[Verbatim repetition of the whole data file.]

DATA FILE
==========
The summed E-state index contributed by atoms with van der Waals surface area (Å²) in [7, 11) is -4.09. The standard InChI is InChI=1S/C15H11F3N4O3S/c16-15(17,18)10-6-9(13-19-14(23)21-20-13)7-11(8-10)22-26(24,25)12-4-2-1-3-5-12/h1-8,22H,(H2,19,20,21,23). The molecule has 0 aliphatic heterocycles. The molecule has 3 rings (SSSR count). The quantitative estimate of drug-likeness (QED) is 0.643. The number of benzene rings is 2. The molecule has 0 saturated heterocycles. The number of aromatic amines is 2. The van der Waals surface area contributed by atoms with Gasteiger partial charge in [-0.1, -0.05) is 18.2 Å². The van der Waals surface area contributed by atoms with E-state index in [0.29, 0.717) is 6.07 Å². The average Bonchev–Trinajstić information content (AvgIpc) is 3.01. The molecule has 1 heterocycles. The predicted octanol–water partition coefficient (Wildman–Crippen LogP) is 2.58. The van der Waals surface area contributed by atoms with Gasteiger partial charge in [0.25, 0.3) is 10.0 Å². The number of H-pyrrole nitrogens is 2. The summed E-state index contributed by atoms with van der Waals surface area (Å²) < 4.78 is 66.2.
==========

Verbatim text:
The summed E-state index contributed by atoms with van der Waals surface area (Å²) in [7, 11) is -4.09. The standard InChI is InChI=1S/C15H11F3N4O3S/c16-15(17,18)10-6-9(13-19-14(23)21-20-13)7-11(8-10)22-26(24,25)12-4-2-1-3-5-12/h1-8,22H,(H2,19,20,21,23). The molecule has 0 aliphatic heterocycles. The molecule has 3 rings (SSSR count). The quantitative estimate of drug-likeness (QED) is 0.643. The number of benzene rings is 2. The molecule has 0 saturated heterocycles. The number of aromatic amines is 2. The van der Waals surface area contributed by atoms with Gasteiger partial charge in [-0.1, -0.05) is 18.2 Å². The van der Waals surface area contributed by atoms with E-state index in [0.29, 0.717) is 6.07 Å². The average Bonchev–Trinajstić information content (AvgIpc) is 3.01. The molecule has 1 heterocycles. The predicted octanol–water partition coefficient (Wildman–Crippen LogP) is 2.58. The van der Waals surface area contributed by atoms with Gasteiger partial charge in [0.25, 0.3) is 10.0 Å². The number of H-pyrrole nitrogens is 2. The summed E-state index contributed by atoms with van der Waals surface area (Å²) < 4.78 is 66.2.